John Bruton, Prime Minister of Ireland, brought St. Patrick's Day
greetings to Club members when he spoke at a luncheon on the feast
day of Ireland's patron saint. He also brought a message of hope,
noting that, for the first time in a generation, "Ireland is at
peace." Bruton cautioned, however, that the end of political
violence must be followed by progress in ending the underlying
problems that caused the violence in the first place. He mentioned
four steps that must be taken: first, "get the politicians in
Northern Ireland talking to one another"; second, get the arms out
of circulation; third, change the way in which the police operate
in Northern Ireland; and, lastly, move to release the prisoners.
"There's a lot of work to be done," he concluded. Bruton praised
the work President Clinton has done to help the peace process in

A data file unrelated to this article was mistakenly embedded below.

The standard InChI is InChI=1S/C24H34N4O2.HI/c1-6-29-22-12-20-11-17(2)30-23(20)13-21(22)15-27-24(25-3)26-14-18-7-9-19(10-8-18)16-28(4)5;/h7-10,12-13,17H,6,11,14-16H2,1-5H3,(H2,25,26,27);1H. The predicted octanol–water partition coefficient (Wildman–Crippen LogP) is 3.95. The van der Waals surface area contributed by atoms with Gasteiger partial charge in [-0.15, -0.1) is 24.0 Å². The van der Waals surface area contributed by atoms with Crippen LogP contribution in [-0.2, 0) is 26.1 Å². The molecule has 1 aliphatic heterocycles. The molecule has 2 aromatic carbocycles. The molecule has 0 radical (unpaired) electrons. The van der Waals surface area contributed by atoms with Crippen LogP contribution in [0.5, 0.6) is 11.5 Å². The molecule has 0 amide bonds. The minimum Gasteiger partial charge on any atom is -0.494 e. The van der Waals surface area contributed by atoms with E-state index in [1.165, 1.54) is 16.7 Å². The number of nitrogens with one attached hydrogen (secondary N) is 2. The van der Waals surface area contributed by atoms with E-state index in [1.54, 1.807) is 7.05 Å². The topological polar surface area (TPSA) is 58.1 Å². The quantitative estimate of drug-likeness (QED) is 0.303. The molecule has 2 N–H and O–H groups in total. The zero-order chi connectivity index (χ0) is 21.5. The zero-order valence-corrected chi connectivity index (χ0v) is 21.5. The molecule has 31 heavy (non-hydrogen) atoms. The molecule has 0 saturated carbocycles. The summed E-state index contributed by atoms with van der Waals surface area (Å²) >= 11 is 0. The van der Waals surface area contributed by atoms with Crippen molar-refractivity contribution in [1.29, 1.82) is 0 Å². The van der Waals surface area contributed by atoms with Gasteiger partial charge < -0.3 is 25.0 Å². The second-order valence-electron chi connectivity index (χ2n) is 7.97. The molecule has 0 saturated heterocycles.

Ireland. "I welcome the fact that Clinton has invited the Unionist
parties to the White House. The whole range of parties in Northern
Ireland should feel that they have concerned friends in America,"
he said. The two sides in Northern Ireland--Nationalist and
Unionist--are tied together inextricably, and both have legitimate
concerns, Bruton said. A way must be found to create links to the
Irish Republic to satisfy one, while maintaining the link to the
United Kingdom to satisfy the other. "What we are seeking to do,"
he said, "is take the federal idea and apply it to Ireland."
National Press Club Record Volume XLV, No. 11, March 23,
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